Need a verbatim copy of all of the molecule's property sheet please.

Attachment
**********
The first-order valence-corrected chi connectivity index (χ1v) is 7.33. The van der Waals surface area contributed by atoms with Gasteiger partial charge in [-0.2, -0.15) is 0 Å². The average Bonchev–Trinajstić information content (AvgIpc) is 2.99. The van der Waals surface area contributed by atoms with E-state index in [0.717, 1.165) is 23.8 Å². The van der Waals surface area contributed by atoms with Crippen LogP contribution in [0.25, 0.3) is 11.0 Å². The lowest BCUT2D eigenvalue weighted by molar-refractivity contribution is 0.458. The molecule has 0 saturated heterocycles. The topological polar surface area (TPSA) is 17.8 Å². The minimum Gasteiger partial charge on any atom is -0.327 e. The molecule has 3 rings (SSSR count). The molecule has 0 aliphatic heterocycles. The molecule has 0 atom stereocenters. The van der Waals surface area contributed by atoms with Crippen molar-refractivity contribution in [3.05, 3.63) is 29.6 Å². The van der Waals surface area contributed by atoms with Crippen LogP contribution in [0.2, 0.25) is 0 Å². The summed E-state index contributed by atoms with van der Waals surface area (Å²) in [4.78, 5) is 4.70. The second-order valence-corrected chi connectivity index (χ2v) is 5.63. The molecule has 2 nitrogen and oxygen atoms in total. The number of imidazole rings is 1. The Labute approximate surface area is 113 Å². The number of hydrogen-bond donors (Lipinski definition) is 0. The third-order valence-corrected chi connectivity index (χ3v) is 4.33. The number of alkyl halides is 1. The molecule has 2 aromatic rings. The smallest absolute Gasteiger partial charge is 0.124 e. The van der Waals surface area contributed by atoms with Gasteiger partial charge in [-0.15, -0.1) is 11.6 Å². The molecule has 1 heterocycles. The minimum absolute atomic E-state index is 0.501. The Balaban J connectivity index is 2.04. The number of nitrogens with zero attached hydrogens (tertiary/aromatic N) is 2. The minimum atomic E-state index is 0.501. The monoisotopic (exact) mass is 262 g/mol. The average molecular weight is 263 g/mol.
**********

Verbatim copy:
The first-order valence-corrected chi connectivity index (χ1v) is 7.33. The van der Waals surface area contributed by atoms with Gasteiger partial charge in [-0.2, -0.15) is 0 Å². The average Bonchev–Trinajstić information content (AvgIpc) is 2.99. The van der Waals surface area contributed by atoms with E-state index in [0.717, 1.165) is 23.8 Å². The van der Waals surface area contributed by atoms with Crippen LogP contribution in [0.25, 0.3) is 11.0 Å². The lowest BCUT2D eigenvalue weighted by molar-refractivity contribution is 0.458. The molecule has 0 saturated heterocycles. The topological polar surface area (TPSA) is 17.8 Å². The minimum Gasteiger partial charge on any atom is -0.327 e. The molecule has 3 rings (SSSR count). The molecule has 0 aliphatic heterocycles. The molecule has 0 atom stereocenters. The van der Waals surface area contributed by atoms with Crippen molar-refractivity contribution in [3.05, 3.63) is 29.6 Å². The van der Waals surface area contributed by atoms with Crippen LogP contribution in [0.2, 0.25) is 0 Å². The summed E-state index contributed by atoms with van der Waals surface area (Å²) in [4.78, 5) is 4.70. The second-order valence-corrected chi connectivity index (χ2v) is 5.63. The molecule has 2 nitrogen and oxygen atoms in total. The number of imidazole rings is 1. The Labute approximate surface area is 113 Å². The number of hydrogen-bond donors (Lipinski definition) is 0. The third-order valence-corrected chi connectivity index (χ3v) is 4.33. The number of alkyl halides is 1. The molecule has 2 aromatic rings. The smallest absolute Gasteiger partial charge is 0.124 e. The van der Waals surface area contributed by atoms with Gasteiger partial charge in [-0.15, -0.1) is 11.6 Å². The molecule has 1 heterocycles. The minimum absolute atomic E-state index is 0.501. The Balaban J connectivity index is 2.04. The number of nitrogens with zero attached hydrogens (tertiary/aromatic N) is 2. The minimum atomic E-state index is 0.501. The monoisotopic (exact) mass is 262 g/mol. The average molecular weight is 263 g/mol.